SOME BEACHES are too crowded. Some are too hot, some are too small, some are too rocky — the list goes on. But in Southwest Florida, it’s hard to find a reason to say the beaches are “too” anything. The only sentence you might come up with is, There are too many shells…how do I choose which to take home? Because no one ever really thinks, I feel too relaxed, or Gee, these beaches are too romantic.

Though if you were going to utter one of those sentiments, it’d probably be right here — and these photos show why.


These beaches are perfect for shelling.

A Southwest Florida vacation isn't meant to be an adrenaline rush (though those options are around, if you want them). Here it's about calmness and simplicity—your mornings might be spent grabbing a coffee, walking a few steps to the beach, and seeing what last night's waves deposited on the sand. Stay at Sandalfoot Beachfront Condominium on Sanibel Island and it'll quickly become your home away from home...only this home has way better seafood and far, far more seashells.
Photo: The Beaches of Fort Myers & Sanibel


But there's more than shells here.

Alright, so it's not all about relaxing. Sometimes you can't resist the urge to get in your kayak and go, and again, Sanibel is a great place to do it. For the best of both worlds, check out Holiday Inn Sanibel Island Beach Resort—you'll be right on the Gulf beaches but also have easy access to the inland side of the island, where Tarpon Bay and the J.N. "Ding" Darling National Wildlife Refuge offer incredible paddling opportunities.
Photo: The Beaches of Fort Myers & Sanibel


Laid-back islands like Useppa offer an escape.

Tiny Useppa is still super close to the mainland, but it definitely feels "out of the way." You'll need a rental boat or ferry ticket to get here, and once you do, you'll be getting around via golf cart or your own two feet. What's more, the island is on the US National Register of Historic Places due to its archaeological significance—people have been hanging out here since 8000 BCE.
Photo: The Beaches of Fort Myers & Sanibel


And don't forget Sanibel's companion island, Captiva.

If this looks good to you, make your next vacation Captiva Island. Just north of Sanibel and connected by the short Blind Pass Bridge, it's all about small vacation homes, inns, and other intimate accommodation options here.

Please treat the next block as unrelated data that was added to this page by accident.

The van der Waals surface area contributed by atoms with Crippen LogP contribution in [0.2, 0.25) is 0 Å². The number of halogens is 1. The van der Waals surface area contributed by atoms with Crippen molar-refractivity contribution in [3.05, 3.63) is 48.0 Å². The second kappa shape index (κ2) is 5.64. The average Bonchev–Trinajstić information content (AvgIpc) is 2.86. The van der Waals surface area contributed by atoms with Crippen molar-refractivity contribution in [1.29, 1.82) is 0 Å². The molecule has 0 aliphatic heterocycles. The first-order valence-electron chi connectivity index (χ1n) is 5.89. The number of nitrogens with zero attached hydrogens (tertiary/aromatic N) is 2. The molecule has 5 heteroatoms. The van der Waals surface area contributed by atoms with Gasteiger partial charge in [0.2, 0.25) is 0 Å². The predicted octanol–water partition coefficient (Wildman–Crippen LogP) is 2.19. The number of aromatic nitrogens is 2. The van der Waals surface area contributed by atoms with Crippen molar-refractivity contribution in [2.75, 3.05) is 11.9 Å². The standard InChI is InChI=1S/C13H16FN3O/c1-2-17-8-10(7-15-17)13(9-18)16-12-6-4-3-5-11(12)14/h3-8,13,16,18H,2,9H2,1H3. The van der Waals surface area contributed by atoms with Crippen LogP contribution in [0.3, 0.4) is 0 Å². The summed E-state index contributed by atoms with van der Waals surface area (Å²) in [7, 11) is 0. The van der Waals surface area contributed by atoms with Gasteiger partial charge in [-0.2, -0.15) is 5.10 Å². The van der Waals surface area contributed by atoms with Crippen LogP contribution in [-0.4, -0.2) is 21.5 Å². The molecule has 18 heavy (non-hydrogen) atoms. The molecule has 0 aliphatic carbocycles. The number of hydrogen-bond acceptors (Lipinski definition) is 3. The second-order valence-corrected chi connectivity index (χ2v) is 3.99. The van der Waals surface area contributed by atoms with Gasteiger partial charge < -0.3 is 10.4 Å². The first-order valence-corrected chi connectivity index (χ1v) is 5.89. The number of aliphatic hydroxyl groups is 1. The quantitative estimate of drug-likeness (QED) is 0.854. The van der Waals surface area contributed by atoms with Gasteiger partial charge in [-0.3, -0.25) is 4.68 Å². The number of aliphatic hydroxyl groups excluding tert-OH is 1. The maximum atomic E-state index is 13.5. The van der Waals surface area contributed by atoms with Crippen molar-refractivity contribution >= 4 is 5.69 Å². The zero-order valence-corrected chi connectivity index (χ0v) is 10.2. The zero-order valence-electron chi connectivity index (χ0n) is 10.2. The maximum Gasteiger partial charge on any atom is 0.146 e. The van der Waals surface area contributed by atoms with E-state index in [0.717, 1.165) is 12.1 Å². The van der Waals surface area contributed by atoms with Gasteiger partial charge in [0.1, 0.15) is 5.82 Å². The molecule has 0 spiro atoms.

Photo: The Beaches of Fort Myers & Sanibel


You'll see incredible wildlife.

There are no bad days when dolphins are involved, and if you do it right, you'll see dolphins wherever you go around The Beaches of Fort Myers & Sanibel. Ask the staff at Pure Florida—they'll show you just how true this is on one of their dolphin-watching tours. You might spot them on a sightseeing or sunset cruise, too.
Photo: The Beaches of Fort Myers & Sanibel


Fort Myers Beach has miles of Gulf-facing sand.

Seven miles of coastline, baby. Not long ago, nothing connected this little barrier island with the rest of the world, but these days it's a legitimate hotspot for watersports, seafood, and some serious relaxing. To get in on the action, check out GullWing Beach Resort—they're located on the south side of Estero Island, all of their suites have private balconies, and their pool-on-the-beach can't be beat.
Photo: The Beaches of Fort Myers & Sanibel


Some of the best views are free.

Normally these views come with a sky-high pricetag, but here it's different—sunrises and sunsets are free and open to the public. And on the islands, you can see the sun rise and set over the water, all in the same day.
Photo: The Beaches of Fort Myers & Sanibel


There are so many beaches to explore.

Great shelling? Soft white sands? Isolation? Yeah, definitely add Sanibel Island's Bowman's Beach to your list.
Photo: The Beaches of Fort Myers & Sanibel


And when night falls, you don't have to leave the sand.

To get a little closer to nature, sometimes you gotta stay outdoors. And when it comes to camping on The Beaches of Fort Myers & Sanibel, the options are plentiful. Red Coconut RV Park, set right on Fort Myers Beach, is a great place to start.
Photo: The Beaches of Fort Myers and Sanibel


Your Instagram is covered.

Need an epic Insta shot to make all your not-on-the-beach friends jealous? Look no further than Blind Pass, at the meeting point of Sanibel and Captiva Islands. Here, you could take the shot with your eyes closed and it would still turn out beautiful. Stay close and stay comfortable at the Beach Cottages of Sanibel, with both Gulf-front and Bay-front accommodations available.
Photo: The Beaches of Fort Myers & Sanibel


Did we mention these beaches might be "too" romantic...

It's pretty clear these beaches breed romance. The soft white sand, the golden-orange sunsets—it's hard not to feel a little giddy in a place like this. Especially when you're off on your own and have the sands to yourself, as you will at the intimate 'Tween Waters Inn Island Resort & Spa. Here on Captiva Island, with water in either direction (the Gulf of Mexico to the west and Pine Island Sound to the east are both a stone's throw away), it'll be all about the two of you.
Photo: The Beaches of Fort Myers & Sanibel


The nights look almost as good as the days.

Lighthouses—from the classic to the modern—are a pretty common sight around Southwest Florida (and make for great landmarks when you're wandering home from the beach after dark). But the most famous has to be the historic Sanibel Lighthouse, dating back to 1884. Find it at the eastern tip of the island.
Photo: The Beaches of Fort Myers & Sanibel


You can have a sailing day.

Just one? In Southwest Florida, every day is sailing day.
Photo: The Beaches of Fort Myers & Sanibel


Just remember: Keep your eyes on the sand.

Normally you don't go home with a suitcase full of souvenirs, but here you might change your ways. Southwest Florida has some of the best shelling in the nation—and these souvenirs are all free.
Photo: The Beaches of Fort Myers & Sanibel